Going Vegan in 2016 Is a Horrible New Year's Resolution

If you really want to go vegan next year, use December for a head start. Here's what you can do this month to smoothly transition into a vegan 2016.
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Is your 2016 New Year's resolution to go vegan?

It shouldn't be.

There's nothing wrong with veganism, but expecting your diet to be any different on January 1st than it wast the night before is unrealistic.

Going vegan isn't a good resolution. You'll spend this month indulging in all the foods you think you'll miss and get frustrated when your body doesn't accept your new diet overnight.

If you really want to go vegan next year, use December for a head start. Here's what you can do this month to smoothly transition into a vegan 2016.

Gradually cut down on meat and dairy
You don't have to cut everything out at once, but use this month to look at your habits and question every non-vegan choice.

At your company's holiday party, did you exhaust all the vegan options before visiting the cheese plate? Do you need meat, cheese, and sour cream on your burrito or can you pick just one?

Keep it gradual over the month, but go completely vegan by December 29th. You don't want to carry undigested animal products into the New Year.

Get vegan recipes
Your new life calls for new recipes. Stock up on some of the popular vegan cookbooks and make a few dishes a week. Even if you aren't much of a chef, you'll still want a reference list of easy vegan recipes.

Sample vegan food
Use December to try new things. Whether you're at the grocery store or out for dinner, try something vegan a few times a week. Your palate will start to change, and you'll build a mental list of vegan options to get you started.

Do you normally go out for food during your lunch break? Look for plant-based choices at some of your local lunch spots.

Dinner plans? Browse the online menu before you arrive and find dishes that can be made vegan. There's always something.

Join a community
You might need a support system to make it through the first year. Sites like Meetup will have listings of vegan groups in your area, and online forums like VeggieBoards connect you with vegans from all over the world.

Vegan groups are a great way to make friends and get advice, and joining before the "New Years resolution" crowd shows your commitment.

Observe the Winter Solstice
The Winter Solstice is one of the best times to release things that no longer serve you. Here's an excerpt from Lisa Maria's description:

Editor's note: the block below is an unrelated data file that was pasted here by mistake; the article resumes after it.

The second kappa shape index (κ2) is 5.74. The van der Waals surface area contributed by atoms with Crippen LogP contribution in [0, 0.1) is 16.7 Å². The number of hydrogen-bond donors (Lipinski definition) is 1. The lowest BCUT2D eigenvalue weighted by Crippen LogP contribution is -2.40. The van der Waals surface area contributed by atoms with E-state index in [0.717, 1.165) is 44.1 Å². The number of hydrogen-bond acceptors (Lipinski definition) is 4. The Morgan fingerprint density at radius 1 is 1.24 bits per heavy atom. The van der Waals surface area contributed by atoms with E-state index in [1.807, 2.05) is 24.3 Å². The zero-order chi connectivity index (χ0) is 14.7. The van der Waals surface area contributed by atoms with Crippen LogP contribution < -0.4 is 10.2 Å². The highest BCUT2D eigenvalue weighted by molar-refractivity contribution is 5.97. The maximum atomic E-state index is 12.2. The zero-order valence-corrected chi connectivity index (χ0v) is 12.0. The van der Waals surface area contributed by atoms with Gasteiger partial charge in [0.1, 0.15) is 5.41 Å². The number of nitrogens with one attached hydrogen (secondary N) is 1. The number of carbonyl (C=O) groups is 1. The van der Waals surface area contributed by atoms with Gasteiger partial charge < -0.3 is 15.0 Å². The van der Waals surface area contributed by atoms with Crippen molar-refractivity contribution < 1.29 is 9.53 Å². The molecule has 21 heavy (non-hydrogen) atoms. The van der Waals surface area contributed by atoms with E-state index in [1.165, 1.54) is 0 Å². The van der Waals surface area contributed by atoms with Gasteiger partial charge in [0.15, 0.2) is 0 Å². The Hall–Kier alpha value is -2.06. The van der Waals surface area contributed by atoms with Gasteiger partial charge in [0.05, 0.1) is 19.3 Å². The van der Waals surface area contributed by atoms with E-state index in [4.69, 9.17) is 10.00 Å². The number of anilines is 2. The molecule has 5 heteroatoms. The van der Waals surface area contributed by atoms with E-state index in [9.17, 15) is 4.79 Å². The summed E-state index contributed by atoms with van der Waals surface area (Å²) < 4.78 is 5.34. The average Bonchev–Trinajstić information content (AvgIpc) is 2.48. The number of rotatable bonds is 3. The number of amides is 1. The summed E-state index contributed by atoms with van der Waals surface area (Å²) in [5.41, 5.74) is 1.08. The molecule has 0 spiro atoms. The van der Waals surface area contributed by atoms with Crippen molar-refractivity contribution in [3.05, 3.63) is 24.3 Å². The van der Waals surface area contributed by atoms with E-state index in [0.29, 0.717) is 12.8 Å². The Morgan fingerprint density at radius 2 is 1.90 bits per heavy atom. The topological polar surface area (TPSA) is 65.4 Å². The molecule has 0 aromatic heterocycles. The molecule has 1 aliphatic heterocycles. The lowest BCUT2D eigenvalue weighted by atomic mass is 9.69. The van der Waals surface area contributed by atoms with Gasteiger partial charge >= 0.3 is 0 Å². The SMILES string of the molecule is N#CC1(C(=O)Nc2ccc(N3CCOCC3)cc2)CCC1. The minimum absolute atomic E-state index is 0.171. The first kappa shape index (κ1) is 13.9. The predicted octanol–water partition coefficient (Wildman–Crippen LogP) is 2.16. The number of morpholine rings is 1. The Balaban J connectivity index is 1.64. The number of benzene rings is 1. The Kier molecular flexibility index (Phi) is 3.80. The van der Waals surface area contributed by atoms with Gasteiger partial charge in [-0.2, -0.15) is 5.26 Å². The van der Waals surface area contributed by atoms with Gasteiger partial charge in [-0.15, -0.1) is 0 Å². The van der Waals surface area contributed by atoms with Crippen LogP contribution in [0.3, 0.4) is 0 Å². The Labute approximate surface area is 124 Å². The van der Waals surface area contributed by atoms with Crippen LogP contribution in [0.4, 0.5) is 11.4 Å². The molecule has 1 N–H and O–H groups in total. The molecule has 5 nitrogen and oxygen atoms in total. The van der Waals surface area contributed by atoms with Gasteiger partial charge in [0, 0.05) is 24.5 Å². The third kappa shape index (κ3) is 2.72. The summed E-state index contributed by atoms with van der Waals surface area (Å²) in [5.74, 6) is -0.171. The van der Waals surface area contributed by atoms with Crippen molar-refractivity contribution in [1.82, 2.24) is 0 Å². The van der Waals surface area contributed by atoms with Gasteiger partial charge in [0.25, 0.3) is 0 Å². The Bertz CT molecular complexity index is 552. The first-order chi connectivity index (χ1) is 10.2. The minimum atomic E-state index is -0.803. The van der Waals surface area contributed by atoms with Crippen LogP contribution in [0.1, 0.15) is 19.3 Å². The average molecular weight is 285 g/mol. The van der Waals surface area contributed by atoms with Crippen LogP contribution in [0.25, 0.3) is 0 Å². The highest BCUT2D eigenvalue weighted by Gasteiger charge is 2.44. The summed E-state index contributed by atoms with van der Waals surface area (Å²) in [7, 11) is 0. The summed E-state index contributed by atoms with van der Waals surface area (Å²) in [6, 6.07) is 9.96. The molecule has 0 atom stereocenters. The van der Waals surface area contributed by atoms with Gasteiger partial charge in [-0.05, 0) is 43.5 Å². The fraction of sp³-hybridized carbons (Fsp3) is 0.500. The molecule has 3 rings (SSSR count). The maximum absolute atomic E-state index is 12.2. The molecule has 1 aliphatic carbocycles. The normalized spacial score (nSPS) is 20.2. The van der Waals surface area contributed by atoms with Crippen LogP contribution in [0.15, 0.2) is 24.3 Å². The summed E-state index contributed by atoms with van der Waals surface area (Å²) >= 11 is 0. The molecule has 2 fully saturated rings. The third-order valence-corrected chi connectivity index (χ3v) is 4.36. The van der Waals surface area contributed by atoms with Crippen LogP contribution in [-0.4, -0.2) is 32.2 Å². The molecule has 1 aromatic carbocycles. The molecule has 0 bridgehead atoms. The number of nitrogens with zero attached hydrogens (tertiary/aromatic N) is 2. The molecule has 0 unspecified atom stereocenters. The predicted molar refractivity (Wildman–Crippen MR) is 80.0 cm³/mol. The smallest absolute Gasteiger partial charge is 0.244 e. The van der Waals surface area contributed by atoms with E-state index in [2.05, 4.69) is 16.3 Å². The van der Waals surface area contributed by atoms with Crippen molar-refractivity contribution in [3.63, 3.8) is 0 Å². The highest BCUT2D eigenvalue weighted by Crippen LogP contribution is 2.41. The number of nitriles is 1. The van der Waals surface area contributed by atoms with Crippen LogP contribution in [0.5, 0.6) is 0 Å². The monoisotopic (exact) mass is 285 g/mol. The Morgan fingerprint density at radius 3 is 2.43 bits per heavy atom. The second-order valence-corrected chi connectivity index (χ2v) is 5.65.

The Winter Solstice is a powerful time of re-birth and transformation - to acknowledge our shadow, heal our wounds, release old thought patterns and align with our destiny. When we dare to face our deepest, darkest fears and overcome them we can truly experience the ecstasy of life. We become confident and stronger. We discover our selves and we know who we are. We begin to trust life and know that it is a force that is both for us and within us. The Winter Solstice marks this triumph of the hero on his or her quest for a greater good.

Some people meditate, fast, or perform rituals during the Solstice, but just taking time to sit in silence and commit to your new life can make a huge impact.

On December 22nd, spend 20 quiet, uninterrupted minutes thinking about your decision to go vegan. Release your dependence on animal products, and set strong intentions for next year.

Go vegan for Christmas
I know I said you had until the 29th, but you'll be more than ready to go vegan by Christmas if you've already started transitioning.

The holidays are one of the tougher times to be vegan. If you can get through the questions from family, temptation from food, and frustration that no one is considering your diet, you'll be well prepared for the year ahead.

My tip: volunteer to help cook.

You'll be able to contribute a few vegan dishes to the table, keep an eye on the ingredients in other dishes, and grab the vegan ingredients (like grains and vegetables) from non-vegan dishes before they're covered in butter and cheese.

Be patient with products and wardrobe
Use December to research cruelty-free cosmetics and clothing, but don't toss all your non-vegan products just yet.

As long as you don't buy anything new, it's fine to use wool sweaters, questionable cosmetics, and anything else you already own sparingly while you look for replacements.

An early congratulations on your vegan 2016. If you follow some of these guidelines and start your transition before the ball drops, your new vegan lifestyle is bound to be successful.

Check out PETA for more information on going vegan.

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